was not very great and the deaths were very few, because the people 
. were not only willing but anxious to be vaccinated, and vaccination 
never failed to protect. Not a large amount of venereal disease was 
found. Measles, scarlet fever, and whooping-cough about the same as 
among white folk. 


There were some fractures and other surgical cases, but hardly as 
many as among the same number of white people in the same condi- 

The birth-rate was exceedingly good, but owing to unfavorable 
conditions too many children died, not, however, from any want of 
affection on the part of the parents. Criminal abortion was unknown 
among the Pagans and all the Six Nations. 

I remain, 

Yours very truly, 

R H. DEE, M.D. 

BKANTFORD, Dec. 1st, 1898. 

DEAR SIR, "The Indian is very generally looked upon as an inter- 
esting character, and, from an ethnological point of view, he undoubt- 
edly is such, for among them you may find men and women in all stages 
of mental development, from those who still retain many of the charac- 
teristics of the earliest historic human being to those who are abreast of 
modern civilization. But personal contact soon dissipates the charm of 
this view, and one is more inclined to find in him a very ordinary indivi- 
dual, possessing some of the characteristics of his forefathers as we learn 
of them from recognized authorities, and with other traits of character 
grafted on these from generations of association with the white popula- 
tion. The latter elements are not very interesting or desirable, nor 
could they be expected to be, as the white man has always considered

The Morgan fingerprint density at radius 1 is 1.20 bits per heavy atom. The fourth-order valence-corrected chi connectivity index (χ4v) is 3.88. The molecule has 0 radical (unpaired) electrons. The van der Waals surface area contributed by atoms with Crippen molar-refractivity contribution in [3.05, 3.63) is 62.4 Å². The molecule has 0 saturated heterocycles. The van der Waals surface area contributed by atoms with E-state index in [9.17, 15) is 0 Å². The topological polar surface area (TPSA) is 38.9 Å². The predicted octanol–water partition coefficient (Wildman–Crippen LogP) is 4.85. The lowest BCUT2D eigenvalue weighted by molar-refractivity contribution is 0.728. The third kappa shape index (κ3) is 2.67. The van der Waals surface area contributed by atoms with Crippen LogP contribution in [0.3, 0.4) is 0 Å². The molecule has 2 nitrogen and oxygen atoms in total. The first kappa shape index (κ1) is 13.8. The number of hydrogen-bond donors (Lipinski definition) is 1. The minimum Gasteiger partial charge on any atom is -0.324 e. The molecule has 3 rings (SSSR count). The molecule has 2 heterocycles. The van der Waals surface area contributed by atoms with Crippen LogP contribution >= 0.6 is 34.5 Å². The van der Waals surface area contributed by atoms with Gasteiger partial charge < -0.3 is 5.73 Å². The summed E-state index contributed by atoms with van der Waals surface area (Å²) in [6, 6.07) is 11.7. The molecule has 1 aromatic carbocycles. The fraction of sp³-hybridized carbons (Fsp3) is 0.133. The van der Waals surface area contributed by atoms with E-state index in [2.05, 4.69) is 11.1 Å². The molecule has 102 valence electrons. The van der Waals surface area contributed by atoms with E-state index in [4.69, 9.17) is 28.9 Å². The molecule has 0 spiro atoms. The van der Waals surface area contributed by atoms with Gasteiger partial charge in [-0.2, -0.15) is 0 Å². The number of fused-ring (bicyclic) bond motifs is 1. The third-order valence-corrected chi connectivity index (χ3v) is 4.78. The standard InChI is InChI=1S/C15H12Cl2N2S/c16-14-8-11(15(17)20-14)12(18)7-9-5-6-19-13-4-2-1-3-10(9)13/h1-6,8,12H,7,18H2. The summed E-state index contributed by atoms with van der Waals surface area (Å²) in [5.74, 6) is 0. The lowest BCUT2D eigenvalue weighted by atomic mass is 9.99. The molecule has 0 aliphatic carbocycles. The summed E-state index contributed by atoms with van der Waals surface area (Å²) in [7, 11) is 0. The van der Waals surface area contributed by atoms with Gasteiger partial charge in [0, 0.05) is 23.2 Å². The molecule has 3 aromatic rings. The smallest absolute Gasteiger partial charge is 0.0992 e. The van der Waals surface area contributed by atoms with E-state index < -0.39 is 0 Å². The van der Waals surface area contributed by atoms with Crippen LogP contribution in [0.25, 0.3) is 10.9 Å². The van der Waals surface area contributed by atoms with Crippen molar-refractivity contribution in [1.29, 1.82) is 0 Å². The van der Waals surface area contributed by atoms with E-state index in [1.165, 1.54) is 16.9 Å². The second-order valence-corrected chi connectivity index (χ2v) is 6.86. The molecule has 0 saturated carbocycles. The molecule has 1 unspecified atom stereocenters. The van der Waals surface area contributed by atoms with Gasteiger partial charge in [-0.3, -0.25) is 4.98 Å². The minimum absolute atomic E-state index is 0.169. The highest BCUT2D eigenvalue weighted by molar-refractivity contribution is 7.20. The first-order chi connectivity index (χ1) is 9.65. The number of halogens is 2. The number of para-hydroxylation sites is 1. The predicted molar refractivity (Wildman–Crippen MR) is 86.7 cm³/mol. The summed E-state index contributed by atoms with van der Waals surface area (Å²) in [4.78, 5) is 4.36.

the red one to be his lawful prey, and, at present, the Indian has 
developed some cunning, some shrewdness, and protected by the law 
of the country, sees no wrong in taking advantage in trade of either 
the white man or his red brother. But, as I must consider the con- 
dition of the "oody rather than that of the mind, I shall apply my 
remarks to the health of the Six Nation Indians, whose Reserve, 
roughly speaking, is about ten miles square, and made up of the town- 
ship of Tuscarora and a small part of the township of Onondaga in 
the county of Brant, and a portion of the township of Oneida in the 
county of Haldimand, in the province of Ontario. This is the largest 
band of Indians in Canada located on one reserve, numbering about 
4,000 members, of whom a small majority are male, and those above 
and below the age of twenty ab ut equally divided. The six nations, 
composing the band are the Mohawks, Onomiagas, Cavugas, Senecas, 
Oneidas and Tuscaroras, a few Delawares have also been adopted, and 
the physical and mental characteristics of these different tribes vary 


as much as those of the English, Scottish and Irish. The Mohawks 
are the most numerous tribe, making up one-third of the whole popu-